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Since I always include my e-mail address with my columns, occasionally one of my intensely ambivalent readers will write to comment on what I have written.
Sometimes the letters are better than the columns.
Recently two columns drew more than the usual commentary, leading me to believe that of the topics with which I have tangled, readers are particularly interested in feet and breasts. The interest seems to be divided along gender lines.
“Welcome to our world,” college-friend Sandra greeted me after she read my account of my first pedicure.  Other ladies welcomed me as well.
My all-the-way-back-to-high school buddy Carolyn, a retired nurse, went a step further and advised me that “cared for feet and toes are essential to health and well being, especially as we age.”
Carolyn’s observation was seconded by another college friend, Linda, who added that “Medicare will pay for a podiatrist to clip your toenails once a quarter,” information that we people of a certain age need to know.  However, she added, that while I might find a copy of Field and Stream in the Doctor’s office, I should not expect a vibrating chair, a choice of beer or wine, and a massage like the one my pedicurist provided.
Some guys wrote to tell me that they, too, had taken the pedicure plunge, while others, like Jimmy, were “under pressure” but “holding out.”  I got the feeling from some that they fear that my revelation will strengthen their wives’ resolve to get them in the chair to be clipped and caressed.  Apparently I did not make it sound so bad, for their resistance seemed to be crumbling.
Up in Philly, my friend Teresa told of how her significant other turned his pedicure into a political statement when he got pink polish during Breast Cancer Awareness month.
Talk about secure masculinity!
Meanwhile, higher on the anatomy, the subject of breasts and Breastaurants also drew comment.
A number of men sang the praise of Hooters, though more for the scenery than the menu.  They were not as familiar with Twin Peaks and Tilted Kilt, but were eager to learn.
Women commented as well, and in their letters was more than a hint of understanding (or maybe resignation) that “boys will be boys.”
Once again Linda (whose experience is vast and whose knowledge encyclopedic) was able to look at the broader picture.
It seems that the daughter of a friend was “doing quite well financially working at Hooters.”
However, when the lovely lass tried to write off “her augmentation surgery as a business expense,” the IRS would have none of it. Now is that fair?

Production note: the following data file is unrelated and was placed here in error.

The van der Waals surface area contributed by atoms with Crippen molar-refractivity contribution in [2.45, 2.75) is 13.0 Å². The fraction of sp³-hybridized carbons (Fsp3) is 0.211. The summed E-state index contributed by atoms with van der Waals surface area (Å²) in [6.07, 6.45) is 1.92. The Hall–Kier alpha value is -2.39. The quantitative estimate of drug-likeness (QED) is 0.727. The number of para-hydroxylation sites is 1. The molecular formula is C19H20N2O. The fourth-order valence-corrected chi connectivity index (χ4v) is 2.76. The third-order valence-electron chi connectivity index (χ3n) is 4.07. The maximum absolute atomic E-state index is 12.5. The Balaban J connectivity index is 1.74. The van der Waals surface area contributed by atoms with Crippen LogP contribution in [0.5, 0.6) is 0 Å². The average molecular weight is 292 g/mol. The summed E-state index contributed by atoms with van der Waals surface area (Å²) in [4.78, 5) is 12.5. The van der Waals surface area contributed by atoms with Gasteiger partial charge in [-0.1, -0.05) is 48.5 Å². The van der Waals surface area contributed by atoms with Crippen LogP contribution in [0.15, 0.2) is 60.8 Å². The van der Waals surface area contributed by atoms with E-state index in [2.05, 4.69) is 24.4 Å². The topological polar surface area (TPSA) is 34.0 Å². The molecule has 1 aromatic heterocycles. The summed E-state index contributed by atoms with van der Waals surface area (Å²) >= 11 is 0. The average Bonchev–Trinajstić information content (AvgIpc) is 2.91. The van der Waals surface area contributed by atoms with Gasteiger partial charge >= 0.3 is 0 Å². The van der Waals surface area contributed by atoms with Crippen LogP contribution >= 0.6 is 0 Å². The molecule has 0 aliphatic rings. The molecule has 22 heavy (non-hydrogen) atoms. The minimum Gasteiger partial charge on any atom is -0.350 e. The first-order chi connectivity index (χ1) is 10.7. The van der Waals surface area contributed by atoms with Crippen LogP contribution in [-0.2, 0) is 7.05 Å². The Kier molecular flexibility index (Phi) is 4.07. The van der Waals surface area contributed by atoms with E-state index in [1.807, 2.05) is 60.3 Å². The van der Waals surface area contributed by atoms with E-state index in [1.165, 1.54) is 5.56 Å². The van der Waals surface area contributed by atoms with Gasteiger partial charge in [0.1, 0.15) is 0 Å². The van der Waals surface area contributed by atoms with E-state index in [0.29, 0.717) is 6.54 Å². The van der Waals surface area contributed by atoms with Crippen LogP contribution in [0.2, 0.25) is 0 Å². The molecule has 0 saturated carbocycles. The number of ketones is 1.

The captains of industry can write off all sorts of things, while a working girl can’t get a break.
On the bright side, she did win a regional Hooters Bikini Contest, so (Linda observed) “it must not have been a total waste.”
Then there was Eileen, who wondered how much research I put into the Breastaurants project, and Rick, who felt that I should put in more.
Rick saw in the undertaking “a grand opportunity for a sequel to your Redneck Riviera study,” perhaps a demographic analysis of “who works in and patronizes these places.” He suggested I call it Twin Peaks With An Ocean View.
Meanwhile correspondent James observed that “opportunity does indeed knock. Oftentimes with knockers.”
Yes, it does.
More post-column comments came in when the news broke that out in Texas a couple of “Biker Gangs” shot it out in and around Twin Peaks, Waco’s popular Breastaurant.
While pedicures are good for your well-being, old friend Gerald observed that the Waco incident shows that Breastaurants  “can be dangerous to your health.”
He has a point.
Maybe Breastaurants should post a warning that if the parking lot is full of Harleys, customers might want to keep driving.
On the other hand, the bikes might belong to lawyers and bankers who like to ride and who have figured out a way to write off wings and beer on their taxes.
On the other, other hand, customers might want to void them as well. In their own way, lawyers and bankers can be as dangerous as the “Bandidos” and “Cossacks.”
Then the thought came to me, what if I opened a Breastaurant that offers pedicures?
The Health Department might have some concerns, but they let gas stations sell pizza and fried chicken, so the bar is set pretty low. Get your checkbook out. Time to invest in “Ta Tas and Toes.” Or maybe “Toe-Ta-Tas?” Either sounds like a winner to me. You’re welcome.
Harvey H. (“Hardy”) Jackson III is Professor Emeritus at Jacksonville State University in Jacksonville, Alabama. He can be reached at hjackson@cableone.net.

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